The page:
Cut, copy, and paste

In human–computer interaction and user interface design, cutcopy and paste are related commands that offer an interprocess communication technique for transferring data through a computer’s user interface. The cut command removes the selected data from its original position, while the copy command creates a duplicate; in both cases the selected data is kept in temporary storage (the clipboard). The data from the clipboard is later inserted wherever a paste command is issued. The data remains available to any application supporting the feature, thus allowing easy data transfer between applications.

The command names are an interface metaphor based on the physical procedure used in manuscript editing to create a page layout.

This interaction technique has close associations with related techniques in graphical user interfaces (GUIs) that use pointing devices such as a computer mouse (by drag and drop, for example). Typically, clipboard support is provided by an operating system as part of its GUI and widget toolkit.

The capability to replicate information with ease, changing it between contexts and applications, involves privacy concerns because of the risks of disclosure when handling sensitive information. Terms like cloningcopy forwardcarry forward, or re-use refer to the dissemination of such

References

  1. ^ Jump up to:ab Laubach, Lori; Wakefield, Catherine (June 8, 2012). “Cloning and Other Compliance Risks in Electronic Medical Records” (PDF). Moss Adams LLP, MultiCare. Archived (PDF) from the original on August 20, 2014. Retrieved April 23, 2014.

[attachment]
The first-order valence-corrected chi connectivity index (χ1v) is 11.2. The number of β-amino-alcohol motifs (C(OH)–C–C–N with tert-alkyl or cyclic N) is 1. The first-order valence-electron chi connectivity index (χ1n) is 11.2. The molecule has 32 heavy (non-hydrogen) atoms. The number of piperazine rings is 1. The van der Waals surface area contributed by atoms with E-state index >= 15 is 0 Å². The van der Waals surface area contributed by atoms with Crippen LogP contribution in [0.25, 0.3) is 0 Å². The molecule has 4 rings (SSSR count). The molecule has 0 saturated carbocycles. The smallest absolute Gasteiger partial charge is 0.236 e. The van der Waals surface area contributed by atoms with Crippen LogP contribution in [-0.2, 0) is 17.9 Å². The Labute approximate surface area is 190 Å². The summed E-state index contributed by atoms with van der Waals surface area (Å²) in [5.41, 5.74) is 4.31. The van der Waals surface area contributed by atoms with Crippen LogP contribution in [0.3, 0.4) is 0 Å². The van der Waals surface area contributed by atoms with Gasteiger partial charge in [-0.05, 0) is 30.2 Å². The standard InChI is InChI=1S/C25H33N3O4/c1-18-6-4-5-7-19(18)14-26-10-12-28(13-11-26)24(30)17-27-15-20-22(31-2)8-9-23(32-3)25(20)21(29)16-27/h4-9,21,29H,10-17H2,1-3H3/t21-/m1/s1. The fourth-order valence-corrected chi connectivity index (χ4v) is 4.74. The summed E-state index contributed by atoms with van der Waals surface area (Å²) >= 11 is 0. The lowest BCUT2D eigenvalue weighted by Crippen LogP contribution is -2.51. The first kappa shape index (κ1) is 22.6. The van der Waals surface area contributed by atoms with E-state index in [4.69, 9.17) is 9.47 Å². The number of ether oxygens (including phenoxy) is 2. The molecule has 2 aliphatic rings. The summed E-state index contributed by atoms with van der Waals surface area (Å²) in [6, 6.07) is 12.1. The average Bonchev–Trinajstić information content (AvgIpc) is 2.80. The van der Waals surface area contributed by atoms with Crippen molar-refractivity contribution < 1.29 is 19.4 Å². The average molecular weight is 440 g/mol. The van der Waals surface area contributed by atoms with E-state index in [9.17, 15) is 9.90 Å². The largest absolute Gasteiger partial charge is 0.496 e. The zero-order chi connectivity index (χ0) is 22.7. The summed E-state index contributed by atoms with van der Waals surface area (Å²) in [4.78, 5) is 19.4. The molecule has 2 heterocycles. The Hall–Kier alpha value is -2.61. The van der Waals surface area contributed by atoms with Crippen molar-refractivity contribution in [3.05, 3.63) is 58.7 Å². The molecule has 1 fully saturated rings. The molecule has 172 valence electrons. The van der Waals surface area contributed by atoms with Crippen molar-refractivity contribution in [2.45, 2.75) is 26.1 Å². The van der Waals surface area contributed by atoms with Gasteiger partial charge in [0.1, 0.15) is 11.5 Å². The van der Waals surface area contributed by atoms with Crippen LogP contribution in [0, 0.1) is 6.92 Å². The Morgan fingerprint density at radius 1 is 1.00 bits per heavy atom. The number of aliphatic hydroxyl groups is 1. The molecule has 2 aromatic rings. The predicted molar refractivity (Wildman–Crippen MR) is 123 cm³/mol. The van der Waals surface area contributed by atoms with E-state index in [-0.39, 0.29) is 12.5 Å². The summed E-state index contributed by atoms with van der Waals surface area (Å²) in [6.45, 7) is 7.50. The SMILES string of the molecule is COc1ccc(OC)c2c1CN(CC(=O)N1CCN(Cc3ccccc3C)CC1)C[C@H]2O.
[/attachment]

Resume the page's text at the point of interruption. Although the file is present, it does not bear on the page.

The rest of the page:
2. ^Deutsch, L. Peter; Lampson, Butler W. (1967), “An online editor”, Communications of the ACM, 10 (12): 793–799, 803, doi:10.1145/363848.363863, archived from the original on 2013-05-26, p. 793.
  3. ^Kuhn, Werner (1993). “Metaphors create theories for users”. Spatial Information Theory A Theoretical Basis for GIS. Springer: 366–376.
  4. ^“Bill Moggridge, Designing Interactions, MIT Press 2007, pp. 63–68”. Designinginteractions.com. Archived from the original on 2011-11-17. Retrieved 2011-11-25.
  5. ^“Clipboard Master”. Clipboard Master 2.0 by In Phase Consulting, July 1994. Retrieved 14 September 2009.
  6. ^“GKB (Generic Knowledge Base) Editor user’s manual”. Artificial Intelligence Center. SRI International. Archived from the original on 2011-09-27. Retrieved 2011-11-25.
  7. ^“GNU Emacs manual”. Gnu.org. Archived from the original on 2011-11-26. Retrieved 2011-11-25.
  8. ^“Appropriate Use of the Copy and Paste Functionality in Electronic Health Records” (PDF). American Health Information Management Association. March 17, 2014. Archived from the original (PDF) on March 12, 2016. Retrieved April 23, 2014.

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